In late April 2013, a tweet from the Associated Press claimed that a pair of explosions at the White House had injured President Barack Obama. Markets reacted nearly instantly, sending stocks plunging. But when, a short time later, Press Secretary Jay Carney told reporters there was no explosion, the market quickly righted itself.
The news organization’s Twitter account was hacked, it turned out. A group calling itself the Syrian Electronic Army claimed credit. In only a few minutes, their rogue tweet demonstrated the market-moving power of 140 characters sent from a credible source.
The Syrian Electronic Army has also defaced websites belonging to the U.S. Marines, Harvard University, and Human Rights Watch, as well as websites and Twitter feeds of other major news organizations like the BBC, CNN, and The Washington Post. The group’s members remained anonymous, going by pseudonyms like “The Shadow” and “The Pro.”
But on Tuesday, the Justice Department revealed the identity of three members of the group, charging them with computer hacking and placing two of them on the FBI’s “Cyber’s Most Wanted” list. The FBI is offering a $100,000 bounty for information leading to their arrest.
The newest additions bring the three-year-old “Cyber’s Most Wanted” list to 19 members. The list includes 5 members of China’s People’s Liberation Army and an assortment of hackers from Eastern Europe and Russia.
The most recent inductees are young Syrians: 22-year old Ahmad Umar Agha, known as “The Pro”; 27-year-old Firas Dardar, known as “The Shadow.” The FBI also brought charges against 36-year-old Peter Romar, who it says is based in Germany.
That Agha and Dadar were able to sow such chaos from behind their laptops in a country in the throes of a civil war illustrates the Internet’s power to democratize conflict. Oceans can’t protect the U.S. from cyberattacks, most of which originate in countries that are (at least technically) at peace with America. And compared to capers like a massive Chinese heist of personal data from the Office of Personnel Management, the Syrians’ attacks were mild.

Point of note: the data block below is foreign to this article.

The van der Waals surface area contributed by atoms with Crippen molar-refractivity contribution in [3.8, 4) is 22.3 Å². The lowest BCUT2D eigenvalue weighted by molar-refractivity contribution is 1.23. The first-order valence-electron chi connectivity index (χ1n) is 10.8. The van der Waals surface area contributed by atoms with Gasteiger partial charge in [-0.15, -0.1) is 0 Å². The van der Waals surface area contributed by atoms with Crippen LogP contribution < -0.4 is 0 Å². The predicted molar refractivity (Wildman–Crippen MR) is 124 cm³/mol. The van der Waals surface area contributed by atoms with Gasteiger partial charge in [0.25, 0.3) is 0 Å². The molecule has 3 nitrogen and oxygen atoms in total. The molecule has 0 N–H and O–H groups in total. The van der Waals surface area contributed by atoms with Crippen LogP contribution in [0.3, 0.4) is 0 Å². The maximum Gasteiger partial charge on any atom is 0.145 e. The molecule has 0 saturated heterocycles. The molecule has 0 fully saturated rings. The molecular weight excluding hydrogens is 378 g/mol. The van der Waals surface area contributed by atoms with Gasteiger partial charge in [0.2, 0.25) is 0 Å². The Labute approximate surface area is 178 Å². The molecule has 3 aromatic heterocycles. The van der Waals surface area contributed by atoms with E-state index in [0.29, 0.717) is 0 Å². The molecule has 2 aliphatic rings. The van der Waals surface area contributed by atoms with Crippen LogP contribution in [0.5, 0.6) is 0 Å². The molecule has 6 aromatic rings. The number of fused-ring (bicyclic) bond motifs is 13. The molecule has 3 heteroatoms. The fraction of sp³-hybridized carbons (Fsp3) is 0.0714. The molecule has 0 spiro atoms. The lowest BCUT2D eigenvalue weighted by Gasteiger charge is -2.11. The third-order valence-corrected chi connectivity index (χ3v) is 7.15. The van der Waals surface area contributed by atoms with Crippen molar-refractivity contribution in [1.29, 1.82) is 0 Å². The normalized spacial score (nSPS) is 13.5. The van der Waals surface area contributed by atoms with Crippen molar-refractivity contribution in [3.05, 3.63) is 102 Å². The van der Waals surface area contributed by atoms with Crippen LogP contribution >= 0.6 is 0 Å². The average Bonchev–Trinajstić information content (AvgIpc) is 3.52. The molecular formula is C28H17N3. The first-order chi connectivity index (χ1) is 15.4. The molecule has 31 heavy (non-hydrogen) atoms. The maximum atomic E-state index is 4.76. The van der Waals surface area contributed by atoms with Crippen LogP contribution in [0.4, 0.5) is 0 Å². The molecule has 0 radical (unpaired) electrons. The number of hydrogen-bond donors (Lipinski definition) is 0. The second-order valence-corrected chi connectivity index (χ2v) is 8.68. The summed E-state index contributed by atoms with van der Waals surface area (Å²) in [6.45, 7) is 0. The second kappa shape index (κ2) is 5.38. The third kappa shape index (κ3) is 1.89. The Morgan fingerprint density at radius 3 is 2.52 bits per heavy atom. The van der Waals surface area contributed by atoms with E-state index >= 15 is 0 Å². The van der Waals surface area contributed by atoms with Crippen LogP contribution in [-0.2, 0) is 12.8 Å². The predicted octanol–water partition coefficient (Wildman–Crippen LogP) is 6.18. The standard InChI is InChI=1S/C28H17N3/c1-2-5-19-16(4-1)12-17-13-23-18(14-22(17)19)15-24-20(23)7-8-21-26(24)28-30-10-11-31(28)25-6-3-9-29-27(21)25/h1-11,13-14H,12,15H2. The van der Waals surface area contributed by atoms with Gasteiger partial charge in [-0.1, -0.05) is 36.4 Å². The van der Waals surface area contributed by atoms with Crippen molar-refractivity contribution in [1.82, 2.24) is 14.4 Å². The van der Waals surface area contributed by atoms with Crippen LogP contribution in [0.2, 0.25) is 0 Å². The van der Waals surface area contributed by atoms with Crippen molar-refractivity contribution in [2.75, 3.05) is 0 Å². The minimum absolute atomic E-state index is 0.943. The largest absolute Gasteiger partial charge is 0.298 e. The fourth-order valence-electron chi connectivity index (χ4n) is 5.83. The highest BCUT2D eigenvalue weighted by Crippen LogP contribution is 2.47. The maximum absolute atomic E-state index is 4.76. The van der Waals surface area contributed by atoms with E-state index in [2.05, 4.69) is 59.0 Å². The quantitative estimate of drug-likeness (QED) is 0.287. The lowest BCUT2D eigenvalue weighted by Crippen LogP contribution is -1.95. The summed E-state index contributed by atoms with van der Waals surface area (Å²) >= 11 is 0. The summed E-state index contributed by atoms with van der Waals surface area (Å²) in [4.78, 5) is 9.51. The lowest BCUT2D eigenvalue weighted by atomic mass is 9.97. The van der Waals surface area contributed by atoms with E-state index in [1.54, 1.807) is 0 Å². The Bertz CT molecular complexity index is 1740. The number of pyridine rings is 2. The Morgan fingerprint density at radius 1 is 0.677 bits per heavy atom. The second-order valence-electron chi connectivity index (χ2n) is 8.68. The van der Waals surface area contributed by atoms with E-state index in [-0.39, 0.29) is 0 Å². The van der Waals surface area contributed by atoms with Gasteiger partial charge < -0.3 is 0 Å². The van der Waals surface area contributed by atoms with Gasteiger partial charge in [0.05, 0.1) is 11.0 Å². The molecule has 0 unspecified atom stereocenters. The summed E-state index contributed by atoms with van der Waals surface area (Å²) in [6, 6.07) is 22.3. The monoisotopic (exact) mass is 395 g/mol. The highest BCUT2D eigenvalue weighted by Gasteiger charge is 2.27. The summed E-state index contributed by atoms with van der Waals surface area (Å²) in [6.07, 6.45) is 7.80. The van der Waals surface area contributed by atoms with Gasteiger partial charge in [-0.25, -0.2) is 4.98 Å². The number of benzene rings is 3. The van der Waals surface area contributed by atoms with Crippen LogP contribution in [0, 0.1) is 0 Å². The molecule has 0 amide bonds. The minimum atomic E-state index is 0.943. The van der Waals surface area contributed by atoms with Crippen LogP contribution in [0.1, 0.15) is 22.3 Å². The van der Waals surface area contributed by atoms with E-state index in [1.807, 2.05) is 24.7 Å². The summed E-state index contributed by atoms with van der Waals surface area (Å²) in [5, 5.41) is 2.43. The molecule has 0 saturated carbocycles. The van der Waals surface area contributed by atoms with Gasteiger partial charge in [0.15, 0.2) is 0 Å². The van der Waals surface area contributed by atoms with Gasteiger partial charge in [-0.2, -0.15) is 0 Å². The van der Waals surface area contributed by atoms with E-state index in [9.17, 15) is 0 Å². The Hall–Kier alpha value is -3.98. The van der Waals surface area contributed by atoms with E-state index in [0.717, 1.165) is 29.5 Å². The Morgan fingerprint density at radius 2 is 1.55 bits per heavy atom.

FBI agents filed two criminal complaints that implicate the three men in 2014 and 2015, but the charges were only unsealed on Tuesday. They paint a picture of a long-running series of targeted online attacks on the U.S. government, media organizations, and private companies worldwide.
The Syrian Electronic Army says it supports the government of Syrian President Bashar al-Assad, and some of its actions appeared to be retaliation for American support of rebel groups fighting against Assad’s regime. Those included a series of unsuccessful attacks on the White House, where group members posed as White House employees to try and steal login credentials for a White House Twitter account. In a separate attack, they redirected people attempting to visit the website marines.com to a page that encouraged American soldiers to “refuse [their] orders.” (That particular bit of mischief earned Agha and Dardar a charge of attempting to cause mutiny of the U.S. armed forces.)
But other online attacks were engineered to maximize personal gain, according to the Justice Department complaint. The FBI alleges that Agha and Dardar hacked into companies in Europe, Asia, and U.S., threatening to delete or sell their private data unless paid a ransom. The FBI investigation identified 14 victims, from whom the attackers attempted to extract a total of $500,000. The complaint said the hackers weren’t always paid in full.
The FBI found the hackers’ identities by obtaining search warrants for their Google and Facebook accounts. The men often used Gmail accounts to threaten and extort money from their victims, investigators said.
In a statement issued Tuesday, Assistant Attorney General John Carlin acknowledged the complicated nature of the case his department unsealed. “The allegations in the complaint demonstrate that the line between ordinary criminal hackers and potential national security threats is increasingly blurry,” Carlin said.
Beyond offering rewards for their capture, the FBI has limited options to bring the Syrian hackers in. But that’s not to say the U.S. takes the threat of hackers abroad lightly. In August, a targeted drone strike killed Junaid Hussain, a British national in his twenties affiliated with the Islamic State who had allegedly hacked U.S. military systems and contributed to the group’s online defenses.
Hussain had attracted the interest of U.S. officials not just for his hacking prowess, but also for his efforts to recruit others and his apparent leadership role in the Islamic State.
The Syrian hackers are less likely to find themselves in the crosshairs of a military drone than an IS operative—and besides, if counterterrorism officials wanted these men dead, they probably wouldn’t wait for the FBI to unseal years-long investigations into their actions.
But there’s no question that hackers abroad who target the U.S. are being closely followed by law enforcement here. Malicious code can be as big a threat as bullets and missiles to national security, and are much more easily delivered.
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